2018 has been another great year for the Young Health Programme and our work to help young people to live longer, healthier and more productive lives. Highlights include YHP being voted global Community Investment of the Year; the launch of our global grants programme; terrific uptake of YHP-supported research; the launch of four new national programmes; and the publication of an analysis of our programmes’ effectiveness. All in all it’s been a busy and productive time and we would like to share some of these moments and events with you.
2018 is the ninth year of the YHP and has seen our three-pillar model of research, advocacy and on-the-ground programmes making real impact. 2018 was also the first year that we had entered the programme for any awards and so it was very gratifying to win Community Investment of the Year at the prestigious Responsible Business Awards – fantastic recognition for the outstanding work of many of our partners.
The award recognised our analytical and objective approach to the challenge of helping young people to address risky health behaviours - notably smoking, the harmful use of alcohol, unhealthy diet and lack of exercise. This can be seen at work with Imperial College’s research, published in The Lancet, which brought together data from 2,416 population-based studies on body mass and became the 7th most discussed journal article of any type in 2017. This paper has now been cited over 400 times, demonstrating the great appetite for high quality information in this area from researchers and policy-makers.
Our approach to fulfilling this demand was taken further with the creation of the Population Reference Bureau’s new Youth and NCDs Data Center, which pulls together risk factor data for non-communicable diseases (heart and respiratory diseases, diabetes and cancers) in young people from over 200 countries into one easy-to-access package.
We have also turned this analytical approach onto our own work with the publication of a Social Return on Investment (SROI) analysis on the cost-effectiveness of four of our national programmes. This estimated a very positive return but, perhaps more importantly, helped us to understand where the value lies - and what data we need to collect in future to track how well we are doing. We have shared our calculations to help inform the work of others in this area. We also set our work in the much wider context of youth development when we published ‘What science can do: NCD Prevention in Youth’, which highlights the issues that young people face with risk behaviours, the science behind them and how we are addressing them through the YHP.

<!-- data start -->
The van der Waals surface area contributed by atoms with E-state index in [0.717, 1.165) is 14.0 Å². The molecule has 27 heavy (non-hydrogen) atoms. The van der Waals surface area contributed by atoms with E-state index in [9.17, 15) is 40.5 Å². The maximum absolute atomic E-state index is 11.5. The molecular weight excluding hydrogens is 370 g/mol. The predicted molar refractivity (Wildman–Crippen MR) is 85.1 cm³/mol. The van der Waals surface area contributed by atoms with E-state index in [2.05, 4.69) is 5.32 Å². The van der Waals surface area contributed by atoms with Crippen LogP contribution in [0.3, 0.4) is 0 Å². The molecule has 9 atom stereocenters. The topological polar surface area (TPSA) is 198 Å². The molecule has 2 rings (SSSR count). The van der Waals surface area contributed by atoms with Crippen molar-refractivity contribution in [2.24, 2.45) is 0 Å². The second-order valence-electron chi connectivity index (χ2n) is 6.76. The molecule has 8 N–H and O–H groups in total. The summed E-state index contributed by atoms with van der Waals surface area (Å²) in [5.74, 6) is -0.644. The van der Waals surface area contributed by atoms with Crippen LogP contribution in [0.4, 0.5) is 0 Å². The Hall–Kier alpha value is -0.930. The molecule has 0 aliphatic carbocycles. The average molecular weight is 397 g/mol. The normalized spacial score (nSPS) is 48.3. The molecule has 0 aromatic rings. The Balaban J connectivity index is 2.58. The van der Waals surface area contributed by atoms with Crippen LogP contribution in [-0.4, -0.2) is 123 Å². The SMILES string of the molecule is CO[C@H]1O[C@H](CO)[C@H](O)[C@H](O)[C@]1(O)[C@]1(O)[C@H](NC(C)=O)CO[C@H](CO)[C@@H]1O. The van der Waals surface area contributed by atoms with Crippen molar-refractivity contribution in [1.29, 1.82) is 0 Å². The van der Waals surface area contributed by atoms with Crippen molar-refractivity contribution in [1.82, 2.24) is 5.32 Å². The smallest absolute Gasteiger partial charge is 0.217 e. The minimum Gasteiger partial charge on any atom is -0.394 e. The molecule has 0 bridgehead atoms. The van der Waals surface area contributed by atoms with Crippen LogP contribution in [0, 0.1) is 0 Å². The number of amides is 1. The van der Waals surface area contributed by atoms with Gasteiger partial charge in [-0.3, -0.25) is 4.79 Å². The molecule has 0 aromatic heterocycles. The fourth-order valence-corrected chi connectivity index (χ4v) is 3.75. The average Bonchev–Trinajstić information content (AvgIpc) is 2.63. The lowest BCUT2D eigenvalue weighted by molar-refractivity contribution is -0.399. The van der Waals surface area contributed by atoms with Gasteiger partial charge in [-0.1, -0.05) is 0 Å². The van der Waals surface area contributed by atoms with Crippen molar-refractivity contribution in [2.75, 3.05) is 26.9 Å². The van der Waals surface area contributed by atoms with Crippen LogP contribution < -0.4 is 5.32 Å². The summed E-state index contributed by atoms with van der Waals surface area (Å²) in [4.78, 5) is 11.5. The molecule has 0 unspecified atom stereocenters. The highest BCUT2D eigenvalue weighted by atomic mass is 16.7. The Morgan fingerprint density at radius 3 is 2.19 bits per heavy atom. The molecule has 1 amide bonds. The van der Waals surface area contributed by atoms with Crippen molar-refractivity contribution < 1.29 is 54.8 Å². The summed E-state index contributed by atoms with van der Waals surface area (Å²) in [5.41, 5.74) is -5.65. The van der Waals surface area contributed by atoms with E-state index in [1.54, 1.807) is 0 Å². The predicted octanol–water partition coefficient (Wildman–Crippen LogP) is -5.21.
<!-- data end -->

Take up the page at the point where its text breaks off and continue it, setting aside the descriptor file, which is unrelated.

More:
Resolving these challenges requires innovation as well as rigour. We continue to empower and engage inspiring and inventive young people with new solutions to address these issues. In 2018 we provided scholarships to another 20 young people to attend the One Young World Forum in Den Haag in the Netherlands, where they joined more than 1,800 of their peers, established networks that will assist them in their journeys and acquired new insights and skills.
We were delighted that many young people applied for support under our new Step-Up! global grants programme which provides grants of up to $10,000 to help organisations to move their ideas or projects to the next step, whether that is testing an idea, developing software or starting to roll out a new programme. We received 76 applications from all around the world and look forward to announcing the grantees in the new year.
These grants complement our more well-established national programmes of which there are now sixteen in operation, with new launches or programmes in development. Our Brazil programme launched a new initiative in Sao Paulo where we aim to work with 40,000 young people. We also launched YHP Indonesia with a particular focus on reducing smoking and working through the village-level Posyandu Ramah Remaja health centres and schools. This tobacco focus forms the core of the new programme delivered by YHP Serbia which is working with elementary schools and social media to develop a coalition to encourage the government to enforce and extend anti-tobacco regulation.
Two further new programmes are tackling obesity. YHP Turkey has launched its second schools-based programme, focusing on improving diet and physical activity through workshops and seminars, whilst YHP Australia is taking a different approach to the healthy diet challenge, working to teach students to grow, harvest, prepare and share fresh, seasonal, delicious food through hands-on kitchen and garden classes in their schools. Four additional programmes are in development and are schedules to launch in 2019.
We were delighted to welcome Marc Dunoyer, AstraZeneca’s Chief Financial Officer to the Plan International YHP Kenya programme which has already directly reached 45,000 young people. Visiting Kibera in Nairobi, Marc said “The challenges are immense and it will take companies like ours, civil society organisations and governments to work together to overcome them. The engagement and passion of the young peer educators is what excites me about this programme. It is helping us to get the message out really broadly”.
Although the challenges remain immense, the YHP has made great progress.
NCDs are now very firmly on the global agenda – with the third High Level Meeting on the subject taking place at the United Nations in New York in September - but a huge amount remains to be done. We plan to continue to research, advocate and test with our partners in 2019 and to show what science can do to make a decisive impact on improving youth health.